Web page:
February 23, 2014 | James Kohl
Excerpt: ”…the glycoprotein Reelin is crucial to developing healthy neural networks. Logically, taking away the two receptors that Reelin is known to act on early in the brain’s development should create the same malformations as taking away Reelin itself. It didn’t.
My comment: Differences in glucose metabolism lead to differences in cell types via receptor-mediated behavior. Mutated receptors are ecological dead ends because perturbed protein folding does not benefit any organism of any species with differentiated cell types that are nutrient-dependent and pheromone-controlled. Nutrient-dependent cooperation is required and it is not mutation-driven.
My comment: The link from this article to information on eye regression and schooling in blind cave fish establishes the fact that schooling is nutrient-dependent in fish. It may not depend on visual input, since changes that occur downstream of sensory input must first somehow be linked to epigenetic effects of sensory input. There is no known link between visual input and the epigenetic effects that might change genetic loci. The epigenetic landscape becomes the physical landscape of DNA in the organized genomes of species from microbes to man via olfactory/pheromonal input. That fact is consistent with experimental evidence reported as:
Excerpt: ”Schooling behavior in A. mexicanus has evolved both through changes in sensory systems and through changes in genetic loci that likely act downstream of sensory inputs.”
My comment: However, it should be clear that schooling behavior has not evolved in the context of mutation-driven evolution of eyes or eye regression in cave fish. Schooling behavior is nutrient-dependent and pheromone controlled as is the social behavior of all species. That explains why “Cavefish have lost the tendency to school regardless of vision.” In their nutrient-poor environment that led to eye regression, it also led to deficits in signaling by pheromones that enables schooling.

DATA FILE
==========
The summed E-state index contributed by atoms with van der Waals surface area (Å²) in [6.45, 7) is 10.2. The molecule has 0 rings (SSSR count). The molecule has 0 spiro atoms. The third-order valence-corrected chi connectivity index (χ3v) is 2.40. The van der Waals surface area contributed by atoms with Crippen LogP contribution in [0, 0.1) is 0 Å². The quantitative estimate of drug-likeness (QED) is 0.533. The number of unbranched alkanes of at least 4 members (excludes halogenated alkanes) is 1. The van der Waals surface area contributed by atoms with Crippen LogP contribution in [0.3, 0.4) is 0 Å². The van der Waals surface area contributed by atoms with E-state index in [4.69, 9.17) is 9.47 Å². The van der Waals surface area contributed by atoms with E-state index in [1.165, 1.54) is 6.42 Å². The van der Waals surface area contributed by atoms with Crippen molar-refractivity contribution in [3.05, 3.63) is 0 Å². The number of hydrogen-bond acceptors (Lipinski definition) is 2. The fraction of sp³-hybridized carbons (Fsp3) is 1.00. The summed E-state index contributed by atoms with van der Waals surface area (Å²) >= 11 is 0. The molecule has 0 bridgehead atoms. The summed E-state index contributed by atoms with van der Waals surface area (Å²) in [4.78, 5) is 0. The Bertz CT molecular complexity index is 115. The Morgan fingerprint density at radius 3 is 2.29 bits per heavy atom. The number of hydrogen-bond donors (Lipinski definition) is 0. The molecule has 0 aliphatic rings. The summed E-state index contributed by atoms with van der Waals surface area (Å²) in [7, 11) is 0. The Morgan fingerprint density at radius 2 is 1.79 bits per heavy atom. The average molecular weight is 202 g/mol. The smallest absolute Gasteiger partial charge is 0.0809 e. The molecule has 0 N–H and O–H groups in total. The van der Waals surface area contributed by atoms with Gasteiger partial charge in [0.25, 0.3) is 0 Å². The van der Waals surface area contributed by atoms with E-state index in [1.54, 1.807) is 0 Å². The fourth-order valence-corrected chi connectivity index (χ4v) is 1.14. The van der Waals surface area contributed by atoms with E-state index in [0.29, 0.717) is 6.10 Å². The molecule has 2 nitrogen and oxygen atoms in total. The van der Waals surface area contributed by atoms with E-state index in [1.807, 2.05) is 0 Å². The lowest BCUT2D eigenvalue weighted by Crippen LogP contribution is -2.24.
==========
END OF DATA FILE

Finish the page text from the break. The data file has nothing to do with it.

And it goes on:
Summary: ”Genetic analysis of behavior can also reveal associations between behavior and morphological or neural phenotypes, providing insight into the proximate mechanisms that control behavior.” The proximate mechanisms that control behavior are not mutation-driven in the context of mutation-driven evolution. Proximate mechanisms are nutrient-dependent and pheromone-controlled. They enable differences in nutrient availability to determine ecological adaptations via the pheromone-controlled physiology of reproduction in species from microbes to man.
See also: Nutrient-dependent / Pheromone-controlled adaptive evolution: (a mammalian model of thermodynamics and organism-level thermoregulation) — video excerpt.
February 23, 2014 | James Kohl
Excerpt: Iain Couzin specialises in collective animal behaviour, a phenomenon that encompasses flocking birds, shoaling fish and swarming locusts.
My comment: This series of videos is an excellent representation of biologically based cause and effect. See, for example, the second short video representation by Iain Couzin on cannibalism and cooperation in locusts.
Cannibalism, not cooperation is the basis of nutrient-dependent behavior of locusts before swarming occurs. Apparently, there is a transition to cooperative swarming behavior when nutrient-dependent reproduction and development of morphological and behavioral phenotypes leads to pheromone-controlled insect behavior in locusts with wings. The developmental transition can be compared to developmental transitions in eusocial behavior in honeybees via conserved molecular mechanisms. These conserved molecular mechanisms are exemplified in species from microbes to man and microbes are discussed in the series of videos by Bonnie Bassler.